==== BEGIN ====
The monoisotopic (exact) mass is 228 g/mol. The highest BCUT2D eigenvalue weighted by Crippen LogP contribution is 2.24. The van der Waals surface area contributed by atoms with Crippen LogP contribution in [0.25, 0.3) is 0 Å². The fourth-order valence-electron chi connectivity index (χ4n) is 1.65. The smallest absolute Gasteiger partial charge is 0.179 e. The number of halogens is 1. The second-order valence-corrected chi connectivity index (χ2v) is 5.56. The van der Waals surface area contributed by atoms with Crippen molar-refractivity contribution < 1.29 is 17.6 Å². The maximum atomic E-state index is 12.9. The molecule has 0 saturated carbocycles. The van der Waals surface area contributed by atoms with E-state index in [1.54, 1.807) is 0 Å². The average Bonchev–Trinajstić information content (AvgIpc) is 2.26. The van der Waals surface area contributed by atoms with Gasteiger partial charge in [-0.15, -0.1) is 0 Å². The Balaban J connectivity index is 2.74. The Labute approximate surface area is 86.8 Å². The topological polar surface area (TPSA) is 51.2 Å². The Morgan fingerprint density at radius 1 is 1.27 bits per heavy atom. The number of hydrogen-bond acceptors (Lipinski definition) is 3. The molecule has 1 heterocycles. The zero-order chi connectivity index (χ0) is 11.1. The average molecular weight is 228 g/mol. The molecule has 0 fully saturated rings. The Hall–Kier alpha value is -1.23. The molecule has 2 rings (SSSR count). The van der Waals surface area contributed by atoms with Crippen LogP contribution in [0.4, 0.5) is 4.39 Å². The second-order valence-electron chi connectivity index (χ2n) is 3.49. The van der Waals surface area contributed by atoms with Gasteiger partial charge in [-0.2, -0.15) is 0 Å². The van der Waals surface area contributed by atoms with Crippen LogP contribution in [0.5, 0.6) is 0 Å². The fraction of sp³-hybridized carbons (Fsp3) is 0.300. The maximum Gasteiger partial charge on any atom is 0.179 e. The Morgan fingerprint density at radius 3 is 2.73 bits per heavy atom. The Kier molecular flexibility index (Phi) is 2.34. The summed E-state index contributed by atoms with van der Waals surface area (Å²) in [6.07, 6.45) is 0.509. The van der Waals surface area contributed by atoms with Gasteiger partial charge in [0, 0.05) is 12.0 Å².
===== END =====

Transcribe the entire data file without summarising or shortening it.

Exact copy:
The monoisotopic (exact) mass is 228 g/mol. The highest BCUT2D eigenvalue weighted by Crippen LogP contribution is 2.24. The van der Waals surface area contributed by atoms with Crippen LogP contribution in [0.25, 0.3) is 0 Å². The fourth-order valence-electron chi connectivity index (χ4n) is 1.65. The smallest absolute Gasteiger partial charge is 0.179 e. The number of halogens is 1. The second-order valence-corrected chi connectivity index (χ2v) is 5.56. The van der Waals surface area contributed by atoms with Crippen molar-refractivity contribution < 1.29 is 17.6 Å². The maximum atomic E-state index is 12.9. The molecule has 0 saturated carbocycles. The van der Waals surface area contributed by atoms with E-state index in [1.54, 1.807) is 0 Å². The average Bonchev–Trinajstić information content (AvgIpc) is 2.26. The van der Waals surface area contributed by atoms with Gasteiger partial charge in [-0.15, -0.1) is 0 Å². The Balaban J connectivity index is 2.74. The Labute approximate surface area is 86.8 Å². The topological polar surface area (TPSA) is 51.2 Å². The Morgan fingerprint density at radius 1 is 1.27 bits per heavy atom. The number of hydrogen-bond acceptors (Lipinski definition) is 3. The molecule has 1 heterocycles. The zero-order chi connectivity index (χ0) is 11.1. The average molecular weight is 228 g/mol. The molecule has 0 fully saturated rings. The Hall–Kier alpha value is -1.23. The molecule has 2 rings (SSSR count). The van der Waals surface area contributed by atoms with Crippen LogP contribution in [0.4, 0.5) is 4.39 Å². The second-order valence-electron chi connectivity index (χ2n) is 3.49. The van der Waals surface area contributed by atoms with Gasteiger partial charge in [-0.2, -0.15) is 0 Å². The van der Waals surface area contributed by atoms with Crippen LogP contribution in [0.5, 0.6) is 0 Å². The fraction of sp³-hybridized carbons (Fsp3) is 0.300. The maximum Gasteiger partial charge on any atom is 0.179 e. The Morgan fingerprint density at radius 3 is 2.73 bits per heavy atom. The Kier molecular flexibility index (Phi) is 2.34. The summed E-state index contributed by atoms with van der Waals surface area (Å²) in [6.07, 6.45) is 0.509. The van der Waals surface area contributed by atoms with Gasteiger partial charge in [0, 0.05) is 12.0 Å².